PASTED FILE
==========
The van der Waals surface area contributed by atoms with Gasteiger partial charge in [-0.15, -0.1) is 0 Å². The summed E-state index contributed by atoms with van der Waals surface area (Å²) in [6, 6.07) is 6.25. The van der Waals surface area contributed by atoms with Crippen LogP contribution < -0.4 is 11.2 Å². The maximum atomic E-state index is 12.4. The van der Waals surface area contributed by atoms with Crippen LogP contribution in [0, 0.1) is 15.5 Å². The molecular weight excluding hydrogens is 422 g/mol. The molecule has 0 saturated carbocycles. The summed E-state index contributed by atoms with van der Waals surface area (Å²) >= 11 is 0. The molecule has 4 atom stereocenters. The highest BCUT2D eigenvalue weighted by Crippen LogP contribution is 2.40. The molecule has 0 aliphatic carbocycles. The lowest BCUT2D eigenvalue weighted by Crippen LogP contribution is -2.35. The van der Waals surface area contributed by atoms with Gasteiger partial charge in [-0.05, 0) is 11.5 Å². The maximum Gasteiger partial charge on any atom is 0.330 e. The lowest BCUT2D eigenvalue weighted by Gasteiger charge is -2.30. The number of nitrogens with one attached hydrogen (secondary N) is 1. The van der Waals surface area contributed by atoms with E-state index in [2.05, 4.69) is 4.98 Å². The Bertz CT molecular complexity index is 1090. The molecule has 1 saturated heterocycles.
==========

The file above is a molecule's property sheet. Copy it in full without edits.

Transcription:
The van der Waals surface area contributed by atoms with Gasteiger partial charge in [-0.15, -0.1) is 0 Å². The summed E-state index contributed by atoms with van der Waals surface area (Å²) in [6, 6.07) is 6.25. The van der Waals surface area contributed by atoms with Crippen LogP contribution < -0.4 is 11.2 Å². The maximum atomic E-state index is 12.4. The van der Waals surface area contributed by atoms with Crippen LogP contribution in [0, 0.1) is 15.5 Å². The molecular weight excluding hydrogens is 422 g/mol. The molecule has 0 saturated carbocycles. The summed E-state index contributed by atoms with van der Waals surface area (Å²) >= 11 is 0. The molecule has 4 atom stereocenters. The highest BCUT2D eigenvalue weighted by Crippen LogP contribution is 2.40. The molecule has 0 aliphatic carbocycles. The lowest BCUT2D eigenvalue weighted by Crippen LogP contribution is -2.35. The van der Waals surface area contributed by atoms with Gasteiger partial charge in [-0.05, 0) is 11.5 Å². The maximum Gasteiger partial charge on any atom is 0.330 e. The lowest BCUT2D eigenvalue weighted by Gasteiger charge is -2.30. The number of nitrogens with one attached hydrogen (secondary N) is 1. The van der Waals surface area contributed by atoms with E-state index in [2.05, 4.69) is 4.98 Å². The Bertz CT molecular complexity index is 1090. The molecule has 1 saturated heterocycles.